Steer Clear of Production Data
Working with real-world data is essential for conducting reliable performance testing. Getting data that is real-world can be a challenge. Sometimes the size of the datasets needed to emulate production scenarios can be huge (in terabytes, if not petabytes). In such cases, a test that was supposed to take an hour turns into an impediment as test data procurement can take hours, if not days. So, there are occasions (to meet a deadline, for example) when an organization will try to save time by running against production data. (Usually, this happens with read-only data or data that is dedicated to a fictitious user.) The logic – risk is minimal, mainly if conducted during off-hours. Sadly, this thinking is flawed. The potential for incurring significant risks is real.
To access production data, production credentials are used to access the datastore. This means that highly sensitive access information is shared with a party that is temporary and likely unknown. I am cringing at the thought of the danger this creates. For all a system administrator knows, the test might be saving access information to disk for later use. Or, maybe the access credentials are being shared in the report that’s issued post-test run. There’s no way to tell.
The safest way to ensure production data is secure is to use it solely for production purposes. If your tests need fast access to data that emulates production, a good approach is to use modern data virtualization technologies such as Delphix or Denodo. Database virtualization allows you to quickly get at testing datasets which closely emulate data in production without running the security and performance risk.
If you find yourself tempted to use production data to save time, avoid the urge, not even in a “just this once” scenario.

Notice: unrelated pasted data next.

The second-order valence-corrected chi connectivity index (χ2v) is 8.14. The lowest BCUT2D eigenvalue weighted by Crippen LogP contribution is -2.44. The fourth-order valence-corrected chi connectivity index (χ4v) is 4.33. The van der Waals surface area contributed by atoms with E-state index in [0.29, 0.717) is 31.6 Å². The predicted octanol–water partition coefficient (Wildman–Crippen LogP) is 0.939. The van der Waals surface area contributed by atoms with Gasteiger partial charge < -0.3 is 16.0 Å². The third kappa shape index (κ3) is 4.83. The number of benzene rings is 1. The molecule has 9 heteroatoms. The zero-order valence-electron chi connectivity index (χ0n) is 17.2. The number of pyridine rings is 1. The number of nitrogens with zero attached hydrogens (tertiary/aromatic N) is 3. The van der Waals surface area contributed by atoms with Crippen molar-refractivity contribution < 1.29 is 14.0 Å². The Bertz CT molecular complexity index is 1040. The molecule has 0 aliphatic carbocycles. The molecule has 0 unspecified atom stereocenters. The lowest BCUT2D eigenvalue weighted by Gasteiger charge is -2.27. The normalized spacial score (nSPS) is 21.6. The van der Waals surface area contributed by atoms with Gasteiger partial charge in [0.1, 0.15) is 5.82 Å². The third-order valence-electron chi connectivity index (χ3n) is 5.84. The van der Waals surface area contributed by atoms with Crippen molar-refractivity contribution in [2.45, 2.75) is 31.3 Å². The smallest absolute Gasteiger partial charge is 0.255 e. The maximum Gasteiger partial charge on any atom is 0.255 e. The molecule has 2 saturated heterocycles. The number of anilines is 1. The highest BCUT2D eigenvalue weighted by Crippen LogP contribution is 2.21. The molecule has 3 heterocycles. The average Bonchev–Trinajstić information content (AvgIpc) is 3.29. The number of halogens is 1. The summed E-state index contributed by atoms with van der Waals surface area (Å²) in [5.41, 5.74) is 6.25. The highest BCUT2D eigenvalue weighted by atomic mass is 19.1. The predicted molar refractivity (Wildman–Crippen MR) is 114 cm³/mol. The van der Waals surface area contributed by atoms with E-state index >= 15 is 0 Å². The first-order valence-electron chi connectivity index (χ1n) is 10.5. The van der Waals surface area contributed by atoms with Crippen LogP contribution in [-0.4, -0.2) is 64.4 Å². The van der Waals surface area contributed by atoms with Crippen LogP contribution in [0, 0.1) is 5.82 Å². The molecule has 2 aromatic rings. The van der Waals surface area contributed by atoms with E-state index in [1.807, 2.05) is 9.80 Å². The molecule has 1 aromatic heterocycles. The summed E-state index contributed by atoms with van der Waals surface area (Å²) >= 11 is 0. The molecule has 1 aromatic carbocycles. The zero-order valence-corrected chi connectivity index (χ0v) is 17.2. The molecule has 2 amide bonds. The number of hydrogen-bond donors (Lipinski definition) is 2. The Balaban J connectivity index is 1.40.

The growing practice in the DevOps community is to give security personnel an equal seat at the table in the software development lifecycle – known formally as DevSecOps. A tenet of DevSecOps is to bring experienced security personnel into all aspects of the cycle earlier; this includes testing.
In a healthy DevSecOps environment, security personnel is seen as teachers and best practice champions rather than approval-giving safety cop. One of the potentially overlooked perks of this practice is that the knowledge and practices shared by the security representative can tend to rub off on others. Indirectly, each member of the team has the opportunity to improve and enforce his or her security best practices.
The goal of DevSecOps is to weave security into all aspects of software development, making all those who touch the product competent security practitioners.
Beware the Fast Release Cycle
There is a growing trend to use production as a testing environment. It’s understandable given the shortening of release cycles most companies demand. A/B testing is probably the best example of this.
For example, a company has an idea for a new feature. The feature is implemented and subjected to “just enough” testing to make sure it won’t wreak havoc during production. With A/B testing, the feature is released to a portion of the customer base. If the feature gains traction in the limited release, the user base is increased. If it’s a dud, the code is rolled back. No harm, no foul, right? Well, not quite.
As the user base increases so too do the potential for unintended risks – the new feature could introduce side effects that might go unnoticed until it’s too late. For example, unintentional I/O blocking on the backend. Or, the potential for script injection ultimately putting the entire app at risk.